Guideline Approval Process

After the peer review process, the guideline draft was reviewed and modified by the Post-Mastectomy Expander/Implant Breast Reconstruction Guideline Work Group to address peer review comments. The final guideline was approved by the ASPS Executive Committee during its March 2013 meeting.

Recommendations

Major Recommendations

Definitions for the levels of evidence (I–V) and the grades of the recommendations (A–D) are provided at the end of the "Major Recommendations" field.

Considerations for Surgical Planning

Patient Education

Recommendation: Patients undergoing mastectomy should be offered a pre-operative referral to a plastic surgeon. The adoption of this approach by practicing surgeons would benefit breast cancer patients nationwide and would result in enhanced patient education of reconstructive options. Grade: D

Immediate Versus Delayed Reconstruction

Recommendation: Evidence is varied and conflicting on the association between post-operative complications and the timing of post-mastectomy expander/implant breast reconstruction and is often confounded by the use of radiation. The inconsistent research findings and a lack of definitive evidence should alert physicians to evaluate each case individually. Level II, III, IV Evidence; Grade: C

Risk Factors for Post-operative Complications with Expander/Implants

Smoking

Recommendation: Smoking is associated with an increased risk of complications and an increased risk of reconstructive failure in patients undergoing post-mastectomy expander/implant breast reconstruction. Patients should be informed of the increased risks and advised on smoking cessation as means to decrease surgical complications. Additionally, it should be recognized that the decision to proceed with surgery may preclude timely smoking cessation. Level II, III, IV Evidence; Grade: A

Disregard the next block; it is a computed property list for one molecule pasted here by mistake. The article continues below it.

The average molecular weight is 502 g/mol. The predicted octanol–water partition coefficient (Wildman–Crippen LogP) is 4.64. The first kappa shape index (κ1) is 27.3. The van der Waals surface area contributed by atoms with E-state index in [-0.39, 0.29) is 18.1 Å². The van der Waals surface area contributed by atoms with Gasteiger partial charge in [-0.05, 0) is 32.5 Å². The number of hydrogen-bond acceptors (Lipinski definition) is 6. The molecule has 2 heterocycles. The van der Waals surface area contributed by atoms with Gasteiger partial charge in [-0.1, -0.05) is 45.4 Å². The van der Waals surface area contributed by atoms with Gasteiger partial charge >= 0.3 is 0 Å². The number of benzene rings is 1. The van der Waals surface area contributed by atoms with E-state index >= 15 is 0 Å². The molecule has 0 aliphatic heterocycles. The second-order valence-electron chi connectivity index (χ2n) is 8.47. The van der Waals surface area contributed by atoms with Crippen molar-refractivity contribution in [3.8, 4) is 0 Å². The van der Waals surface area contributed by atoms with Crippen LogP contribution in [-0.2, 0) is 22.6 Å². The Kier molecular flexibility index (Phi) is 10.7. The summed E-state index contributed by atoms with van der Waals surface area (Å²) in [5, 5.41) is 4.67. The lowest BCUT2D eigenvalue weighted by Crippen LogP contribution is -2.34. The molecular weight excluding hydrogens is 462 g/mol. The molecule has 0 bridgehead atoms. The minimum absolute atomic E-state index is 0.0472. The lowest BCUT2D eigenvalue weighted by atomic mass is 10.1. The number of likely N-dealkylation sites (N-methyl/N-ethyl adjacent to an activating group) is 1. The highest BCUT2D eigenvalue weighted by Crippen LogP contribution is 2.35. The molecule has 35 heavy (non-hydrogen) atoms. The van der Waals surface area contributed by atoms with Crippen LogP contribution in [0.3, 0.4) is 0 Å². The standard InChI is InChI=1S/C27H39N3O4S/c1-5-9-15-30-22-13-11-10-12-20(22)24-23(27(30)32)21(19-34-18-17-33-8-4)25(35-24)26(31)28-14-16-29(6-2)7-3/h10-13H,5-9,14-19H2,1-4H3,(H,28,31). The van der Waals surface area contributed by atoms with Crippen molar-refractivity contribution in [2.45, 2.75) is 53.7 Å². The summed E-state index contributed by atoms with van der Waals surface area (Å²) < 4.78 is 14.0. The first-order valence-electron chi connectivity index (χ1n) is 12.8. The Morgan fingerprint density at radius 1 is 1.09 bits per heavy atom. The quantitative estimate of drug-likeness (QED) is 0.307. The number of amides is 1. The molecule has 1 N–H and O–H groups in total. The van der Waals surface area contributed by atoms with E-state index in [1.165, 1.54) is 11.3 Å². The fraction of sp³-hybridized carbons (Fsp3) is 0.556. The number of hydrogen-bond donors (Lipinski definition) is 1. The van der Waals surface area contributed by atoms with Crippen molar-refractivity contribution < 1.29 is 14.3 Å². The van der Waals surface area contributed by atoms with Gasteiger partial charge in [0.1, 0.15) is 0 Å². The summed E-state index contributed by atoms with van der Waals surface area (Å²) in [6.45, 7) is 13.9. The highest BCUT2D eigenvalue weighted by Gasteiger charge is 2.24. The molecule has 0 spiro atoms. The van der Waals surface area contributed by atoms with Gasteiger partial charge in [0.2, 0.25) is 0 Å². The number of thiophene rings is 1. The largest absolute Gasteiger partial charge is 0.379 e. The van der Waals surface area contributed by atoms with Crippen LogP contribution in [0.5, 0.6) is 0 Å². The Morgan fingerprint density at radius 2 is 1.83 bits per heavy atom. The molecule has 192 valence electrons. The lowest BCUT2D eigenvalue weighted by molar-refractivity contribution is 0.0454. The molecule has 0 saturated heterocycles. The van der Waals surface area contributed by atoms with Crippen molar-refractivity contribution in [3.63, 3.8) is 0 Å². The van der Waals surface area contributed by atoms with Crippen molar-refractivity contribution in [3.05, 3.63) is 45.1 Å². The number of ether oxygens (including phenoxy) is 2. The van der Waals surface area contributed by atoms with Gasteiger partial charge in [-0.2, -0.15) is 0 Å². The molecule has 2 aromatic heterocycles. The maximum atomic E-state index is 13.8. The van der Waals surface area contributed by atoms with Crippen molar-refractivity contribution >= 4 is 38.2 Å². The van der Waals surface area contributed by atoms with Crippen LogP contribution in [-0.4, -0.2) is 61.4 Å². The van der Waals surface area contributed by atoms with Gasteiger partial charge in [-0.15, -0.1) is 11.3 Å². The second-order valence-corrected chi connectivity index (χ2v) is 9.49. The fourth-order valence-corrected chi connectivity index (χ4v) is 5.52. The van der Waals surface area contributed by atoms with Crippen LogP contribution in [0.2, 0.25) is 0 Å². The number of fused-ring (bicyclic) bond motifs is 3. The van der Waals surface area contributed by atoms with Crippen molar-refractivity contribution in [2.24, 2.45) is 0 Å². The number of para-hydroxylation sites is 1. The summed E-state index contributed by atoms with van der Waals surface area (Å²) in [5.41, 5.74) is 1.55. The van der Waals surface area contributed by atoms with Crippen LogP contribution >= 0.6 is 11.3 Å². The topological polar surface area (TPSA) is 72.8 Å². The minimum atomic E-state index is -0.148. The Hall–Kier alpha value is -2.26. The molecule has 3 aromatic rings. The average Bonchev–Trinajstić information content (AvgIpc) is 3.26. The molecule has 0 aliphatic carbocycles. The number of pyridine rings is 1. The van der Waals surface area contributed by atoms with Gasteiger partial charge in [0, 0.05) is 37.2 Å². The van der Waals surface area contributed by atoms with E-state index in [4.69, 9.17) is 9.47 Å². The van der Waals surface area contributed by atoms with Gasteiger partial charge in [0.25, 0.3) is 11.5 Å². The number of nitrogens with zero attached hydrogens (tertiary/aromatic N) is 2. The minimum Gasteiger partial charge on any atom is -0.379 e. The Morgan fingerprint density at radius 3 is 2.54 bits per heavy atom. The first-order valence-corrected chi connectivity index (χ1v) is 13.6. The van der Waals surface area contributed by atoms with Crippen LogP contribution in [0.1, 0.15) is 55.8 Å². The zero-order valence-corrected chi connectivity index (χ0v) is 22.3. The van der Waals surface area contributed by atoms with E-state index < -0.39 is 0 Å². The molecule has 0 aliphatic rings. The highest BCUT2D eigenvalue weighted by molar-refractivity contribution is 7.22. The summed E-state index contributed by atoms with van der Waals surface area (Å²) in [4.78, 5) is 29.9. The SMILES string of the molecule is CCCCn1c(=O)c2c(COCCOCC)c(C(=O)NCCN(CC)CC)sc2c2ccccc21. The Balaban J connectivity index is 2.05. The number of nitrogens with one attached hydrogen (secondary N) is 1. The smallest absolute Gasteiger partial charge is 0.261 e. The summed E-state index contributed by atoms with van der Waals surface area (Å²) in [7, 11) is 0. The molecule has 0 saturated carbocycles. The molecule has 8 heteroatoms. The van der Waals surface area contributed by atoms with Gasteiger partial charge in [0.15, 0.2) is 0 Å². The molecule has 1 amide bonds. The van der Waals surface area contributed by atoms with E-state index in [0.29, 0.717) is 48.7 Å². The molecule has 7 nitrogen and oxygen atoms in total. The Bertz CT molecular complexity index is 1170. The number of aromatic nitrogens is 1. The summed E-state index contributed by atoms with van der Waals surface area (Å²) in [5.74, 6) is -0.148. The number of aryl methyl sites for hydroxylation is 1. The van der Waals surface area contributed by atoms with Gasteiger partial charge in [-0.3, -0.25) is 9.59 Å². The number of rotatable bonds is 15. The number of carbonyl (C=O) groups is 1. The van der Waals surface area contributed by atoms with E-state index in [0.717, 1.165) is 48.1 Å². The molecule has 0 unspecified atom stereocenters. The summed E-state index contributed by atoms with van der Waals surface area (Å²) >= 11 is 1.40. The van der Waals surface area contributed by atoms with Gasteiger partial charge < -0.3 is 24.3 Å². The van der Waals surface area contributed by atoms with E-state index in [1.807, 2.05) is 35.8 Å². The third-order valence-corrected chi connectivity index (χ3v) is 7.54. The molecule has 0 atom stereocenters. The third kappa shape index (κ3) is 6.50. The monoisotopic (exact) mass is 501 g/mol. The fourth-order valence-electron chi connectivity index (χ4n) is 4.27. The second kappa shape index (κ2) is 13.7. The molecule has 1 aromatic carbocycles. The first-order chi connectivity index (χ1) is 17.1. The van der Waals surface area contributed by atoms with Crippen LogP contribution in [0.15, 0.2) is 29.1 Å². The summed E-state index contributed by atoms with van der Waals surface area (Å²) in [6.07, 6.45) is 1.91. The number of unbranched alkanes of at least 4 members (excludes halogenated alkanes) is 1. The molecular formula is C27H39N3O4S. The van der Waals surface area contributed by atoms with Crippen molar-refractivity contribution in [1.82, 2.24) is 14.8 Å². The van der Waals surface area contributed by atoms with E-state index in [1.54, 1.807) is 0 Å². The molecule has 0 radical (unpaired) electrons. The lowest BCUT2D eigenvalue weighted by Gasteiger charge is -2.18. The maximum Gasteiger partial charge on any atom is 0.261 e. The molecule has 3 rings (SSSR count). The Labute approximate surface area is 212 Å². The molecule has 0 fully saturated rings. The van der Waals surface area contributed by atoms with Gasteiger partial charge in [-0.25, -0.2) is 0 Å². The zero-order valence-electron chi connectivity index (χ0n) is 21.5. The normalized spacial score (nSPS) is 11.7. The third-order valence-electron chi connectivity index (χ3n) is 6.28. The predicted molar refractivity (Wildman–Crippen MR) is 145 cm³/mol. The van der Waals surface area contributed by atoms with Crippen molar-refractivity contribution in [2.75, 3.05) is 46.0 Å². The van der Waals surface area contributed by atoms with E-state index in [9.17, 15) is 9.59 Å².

Obesity

Recommendation: A body mass index (BMI) of 25 or greater is associated with an increased risk of post-operative complications and reconstructive failure among patients undergoing post-mastectomy expander/implant breast reconstruction. These risks are even higher among patients with a BMI greater than 30. Obese patients should be informed of their increased surgical risks with expander/implant reconstructions and advised on practical weight loss solutions. Additionally, it should be recognized that the decision to proceed with surgery may preclude timely weight management. Level III, IV Evidence; Grade: A

Breast Size

Recommendation: Pre-operative breast size, specifically C or larger, may be associated with an increased risk of complication and an increased risk of reconstructive failure in patients undergoing post-mastectomy expander/implant breast reconstruction. However, much of the currently available evidence does not control for BMI, which is associated with both pre-operative breast size and complication rates. Given the limited evidence and contradictory literature, physicians should be aware of this potential complicating factor. Level III, IV Evidence; Grade: D

Diabetes

Recommendation: There is no evidence to indicate that diabetes is a significant independent risk factor for the development of either post-operative complications or reconstructive failure in patients undergoing post-mastectomy expander/implant breast reconstruction. However, this information should not deter surgeons from continuing to practice glycemic control in the peri-operative period for breast cancer patients. Level II, III, IV Evidence; Grade: B

Radiation Therapy